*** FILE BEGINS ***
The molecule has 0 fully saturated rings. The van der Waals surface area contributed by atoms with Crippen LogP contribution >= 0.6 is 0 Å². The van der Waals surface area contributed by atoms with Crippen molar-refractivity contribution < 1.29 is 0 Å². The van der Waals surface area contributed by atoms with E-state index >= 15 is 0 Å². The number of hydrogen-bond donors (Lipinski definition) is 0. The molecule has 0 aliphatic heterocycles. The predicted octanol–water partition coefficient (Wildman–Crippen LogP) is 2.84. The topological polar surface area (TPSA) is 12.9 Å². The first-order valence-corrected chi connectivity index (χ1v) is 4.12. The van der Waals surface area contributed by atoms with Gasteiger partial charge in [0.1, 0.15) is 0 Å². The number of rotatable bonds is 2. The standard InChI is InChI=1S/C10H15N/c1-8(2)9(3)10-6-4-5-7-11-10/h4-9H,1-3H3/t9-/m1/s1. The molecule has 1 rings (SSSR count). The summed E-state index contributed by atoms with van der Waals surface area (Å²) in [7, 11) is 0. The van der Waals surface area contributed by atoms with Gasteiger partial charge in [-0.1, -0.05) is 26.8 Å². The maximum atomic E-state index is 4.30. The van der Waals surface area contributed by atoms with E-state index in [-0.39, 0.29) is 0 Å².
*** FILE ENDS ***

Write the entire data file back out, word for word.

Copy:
The molecule has 0 fully saturated rings. The van der Waals surface area contributed by atoms with Crippen LogP contribution >= 0.6 is 0 Å². The van der Waals surface area contributed by atoms with Crippen molar-refractivity contribution < 1.29 is 0 Å². The van der Waals surface area contributed by atoms with E-state index >= 15 is 0 Å². The number of hydrogen-bond donors (Lipinski definition) is 0. The molecule has 0 aliphatic heterocycles. The predicted octanol–water partition coefficient (Wildman–Crippen LogP) is 2.84. The topological polar surface area (TPSA) is 12.9 Å². The first-order valence-corrected chi connectivity index (χ1v) is 4.12. The van der Waals surface area contributed by atoms with Gasteiger partial charge in [0.1, 0.15) is 0 Å². The number of rotatable bonds is 2. The standard InChI is InChI=1S/C10H15N/c1-8(2)9(3)10-6-4-5-7-11-10/h4-9H,1-3H3/t9-/m1/s1. The molecule has 1 rings (SSSR count). The summed E-state index contributed by atoms with van der Waals surface area (Å²) in [7, 11) is 0. The van der Waals surface area contributed by atoms with Gasteiger partial charge in [-0.1, -0.05) is 26.8 Å². The maximum atomic E-state index is 4.30. The van der Waals surface area contributed by atoms with E-state index in [-0.39, 0.29) is 0 Å².